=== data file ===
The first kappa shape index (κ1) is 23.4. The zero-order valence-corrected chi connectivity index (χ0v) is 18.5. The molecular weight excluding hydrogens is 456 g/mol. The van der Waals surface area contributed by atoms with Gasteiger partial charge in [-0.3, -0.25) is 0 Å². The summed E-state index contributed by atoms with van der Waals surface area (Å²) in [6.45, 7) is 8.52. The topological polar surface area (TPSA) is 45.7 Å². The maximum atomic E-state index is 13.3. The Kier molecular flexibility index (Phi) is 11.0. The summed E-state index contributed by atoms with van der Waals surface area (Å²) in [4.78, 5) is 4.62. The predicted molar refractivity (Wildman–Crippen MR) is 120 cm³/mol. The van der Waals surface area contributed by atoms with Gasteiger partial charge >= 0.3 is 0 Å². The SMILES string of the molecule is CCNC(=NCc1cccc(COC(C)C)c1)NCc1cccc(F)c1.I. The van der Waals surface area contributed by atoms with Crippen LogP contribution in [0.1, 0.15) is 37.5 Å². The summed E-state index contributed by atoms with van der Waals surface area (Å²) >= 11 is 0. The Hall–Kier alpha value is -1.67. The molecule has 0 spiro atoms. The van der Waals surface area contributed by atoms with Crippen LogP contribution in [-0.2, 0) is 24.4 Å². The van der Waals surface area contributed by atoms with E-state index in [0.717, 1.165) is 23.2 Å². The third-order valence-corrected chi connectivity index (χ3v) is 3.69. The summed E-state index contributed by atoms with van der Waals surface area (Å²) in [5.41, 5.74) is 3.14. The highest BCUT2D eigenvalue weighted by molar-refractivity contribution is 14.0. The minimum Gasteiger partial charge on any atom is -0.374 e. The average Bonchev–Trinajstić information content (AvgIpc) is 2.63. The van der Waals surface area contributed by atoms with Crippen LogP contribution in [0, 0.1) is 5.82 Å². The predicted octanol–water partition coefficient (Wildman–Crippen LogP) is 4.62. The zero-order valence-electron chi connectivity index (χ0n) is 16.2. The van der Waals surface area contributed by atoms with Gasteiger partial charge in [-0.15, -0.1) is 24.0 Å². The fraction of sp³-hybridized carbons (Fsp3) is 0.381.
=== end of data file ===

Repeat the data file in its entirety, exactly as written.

The first kappa shape index (κ1) is 23.4. The zero-order valence-corrected chi connectivity index (χ0v) is 18.5. The molecular weight excluding hydrogens is 456 g/mol. The van der Waals surface area contributed by atoms with Gasteiger partial charge in [-0.3, -0.25) is 0 Å². The summed E-state index contributed by atoms with van der Waals surface area (Å²) in [6.45, 7) is 8.52. The topological polar surface area (TPSA) is 45.7 Å². The maximum atomic E-state index is 13.3. The Kier molecular flexibility index (Phi) is 11.0. The summed E-state index contributed by atoms with van der Waals surface area (Å²) in [4.78, 5) is 4.62. The predicted molar refractivity (Wildman–Crippen MR) is 120 cm³/mol. The van der Waals surface area contributed by atoms with Gasteiger partial charge >= 0.3 is 0 Å². The SMILES string of the molecule is CCNC(=NCc1cccc(COC(C)C)c1)NCc1cccc(F)c1.I. The van der Waals surface area contributed by atoms with Crippen LogP contribution in [0.1, 0.15) is 37.5 Å². The summed E-state index contributed by atoms with van der Waals surface area (Å²) >= 11 is 0. The Hall–Kier alpha value is -1.67. The molecule has 0 spiro atoms. The van der Waals surface area contributed by atoms with Crippen LogP contribution in [-0.2, 0) is 24.4 Å². The van der Waals surface area contributed by atoms with E-state index in [0.717, 1.165) is 23.2 Å². The third-order valence-corrected chi connectivity index (χ3v) is 3.69. The summed E-state index contributed by atoms with van der Waals surface area (Å²) in [5.41, 5.74) is 3.14. The highest BCUT2D eigenvalue weighted by molar-refractivity contribution is 14.0. The minimum Gasteiger partial charge on any atom is -0.374 e. The average Bonchev–Trinajstić information content (AvgIpc) is 2.63. The van der Waals surface area contributed by atoms with Crippen LogP contribution in [0, 0.1) is 5.82 Å². The predicted octanol–water partition coefficient (Wildman–Crippen LogP) is 4.62. The zero-order valence-electron chi connectivity index (χ0n) is 16.2. The van der Waals surface area contributed by atoms with Gasteiger partial charge in [-0.15, -0.1) is 24.0 Å². The fraction of sp³-hybridized carbons (Fsp3) is 0.381.